Refugee Legal is Australia’s largest not-for-profit provider of free legal services in its specialist field of immigration and refugee law.
- This year (2016-2017), Refugee Legal’s client assistance totalled over 12,300.
- Download The Year in Review flyer for further information about our impact.
- Fast facts for this year are:
- Our clients in 2016-2017 came from 114 countries across the globe. The top 10 countries of origin were:
Where our work makes its impact
The lives of thousands of people were changed over the past 12 months by our staff and volunteers doing what they do best — providing expert legal help. The upshot: so many people have been granted protection, freed from detention, reunited with family, or have had their residency restored.
With Gandel Philanthropy and then the Sidney Myer Fund matching donations dollar for dollar, we engaged in a major scale-up of resources to run more special TPV clinics to help many more people to apply for protection visas before the deadline. This meant no one in need was turned away. The Saturday Paper, Studio Round and two of our Ambassadors, First Dog on the Moon and Tom Ballard, among others, provided crucial support for our urgent fundraising campaigns.
Over a dozen corporate law firms so far have joined with us to provide free emergency legal assistance to thousands of people seeking asylum under the Fast Track process to ensure they get a fair go before the law. This innovative collaboration — connecting and harnessing legal expertise — has been recognised by the London Financial Times Legal Innovation Awards and the Law
Institute of Victoria Awards.
A leading voice
Executive Director David Manne presented at high-level fora, including the UN High Commissioner for Refugees Protection Challenges Dialogue in Geneva, while being a regular contributor to national and international media coverage of issues affecting refugees and migrants. We also played a central role in advocating for change in public, policymaking and political arenas, including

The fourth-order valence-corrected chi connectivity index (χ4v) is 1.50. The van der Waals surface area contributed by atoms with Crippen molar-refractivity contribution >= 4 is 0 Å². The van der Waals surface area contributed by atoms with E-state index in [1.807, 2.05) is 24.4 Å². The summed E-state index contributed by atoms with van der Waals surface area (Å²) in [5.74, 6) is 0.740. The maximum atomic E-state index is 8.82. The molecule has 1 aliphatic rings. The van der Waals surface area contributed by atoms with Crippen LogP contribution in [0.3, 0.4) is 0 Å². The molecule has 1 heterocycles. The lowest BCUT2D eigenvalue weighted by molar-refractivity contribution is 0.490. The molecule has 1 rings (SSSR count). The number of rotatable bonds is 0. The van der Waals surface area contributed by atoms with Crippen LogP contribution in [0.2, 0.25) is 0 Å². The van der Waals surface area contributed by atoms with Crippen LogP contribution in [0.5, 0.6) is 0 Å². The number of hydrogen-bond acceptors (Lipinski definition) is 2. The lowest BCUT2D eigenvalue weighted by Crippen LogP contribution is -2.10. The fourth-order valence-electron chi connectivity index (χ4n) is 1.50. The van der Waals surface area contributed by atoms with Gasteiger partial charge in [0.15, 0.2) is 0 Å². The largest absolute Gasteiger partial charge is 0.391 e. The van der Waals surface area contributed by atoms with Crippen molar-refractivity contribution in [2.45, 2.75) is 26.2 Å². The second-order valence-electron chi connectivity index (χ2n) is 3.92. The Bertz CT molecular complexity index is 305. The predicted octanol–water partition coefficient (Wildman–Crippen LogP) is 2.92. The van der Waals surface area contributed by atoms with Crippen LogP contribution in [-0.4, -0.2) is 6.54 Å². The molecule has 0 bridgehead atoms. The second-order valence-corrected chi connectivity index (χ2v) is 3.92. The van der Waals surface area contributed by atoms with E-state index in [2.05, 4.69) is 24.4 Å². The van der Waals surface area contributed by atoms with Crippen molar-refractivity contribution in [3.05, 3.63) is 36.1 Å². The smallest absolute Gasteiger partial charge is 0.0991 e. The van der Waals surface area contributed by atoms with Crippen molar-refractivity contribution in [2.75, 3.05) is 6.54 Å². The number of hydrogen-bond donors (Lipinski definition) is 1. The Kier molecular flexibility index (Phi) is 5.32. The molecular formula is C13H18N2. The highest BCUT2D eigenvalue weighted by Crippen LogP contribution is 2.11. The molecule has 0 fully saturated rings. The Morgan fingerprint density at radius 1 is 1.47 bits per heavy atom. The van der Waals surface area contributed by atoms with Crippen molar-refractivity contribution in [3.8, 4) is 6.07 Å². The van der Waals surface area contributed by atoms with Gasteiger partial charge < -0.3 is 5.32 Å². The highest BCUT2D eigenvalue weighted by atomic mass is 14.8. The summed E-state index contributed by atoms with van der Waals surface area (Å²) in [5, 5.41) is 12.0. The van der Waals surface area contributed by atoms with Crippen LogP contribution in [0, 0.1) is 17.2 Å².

numerous Senate Inquiry submissions.
Refugee Legal, in partnership with other leading legal advocates, has again had success in the High Court in ensuring refugees’ rights are recognised, including taking action to prevent a number of people from being returned to Nauru or Manus. Most recently, one of our clients was released from indefinite detention after more than four years. We now have achieved successes for clients in ten out of ten High Court challenges.
The real stories behind the numbers
In 2009, Fatema*, then aged 13, applied with her siblings, her mother and stepmother, for visas to join her father in Australia. They are Hazara Shias who had been forced to flee from Afghanistan to Pakistan to avoid persecution by the Taliban. Fatema’s father had originally arrived in Australia by boat and had been granted a permanent protection visa. There were long delays in processing the family’s visa applications and, after two years, Refugee Legal was asked by the migration agent who had been representing the family to take over the case as it had become too complicated. Eventually all the family, bar Fatema and her mother, were granted visas to Australia. The Department did not believe that Fatema was her father’s child. DNA testing proved that Fatema was her father’s child but, by this time, Ministerial policy required that visa applications proposed by people who had originally arrived by boat be treated as lowest priority no matter how compelling the cases.
We assisted Fatema’s father to apply for Australian citizenship, which was granted. This meant that processing of his daughter’s application recommenced. Unfortunately, Fatema’s mother was then diagnosed with a life threatening illness, which meant that she no longer satisfied the health requirements for the visa. We prepared further information and submissions in support of both Fatema and her mother, given the fact that they had been living in a situation of extreme danger as two females on their own, without male protection, for many years and that this danger would only increase as Fatema reached her late teens.
Both Fatema and her mother were granted visas and were finally able to reunite with their family in Australia late last year.
*Names have been changed.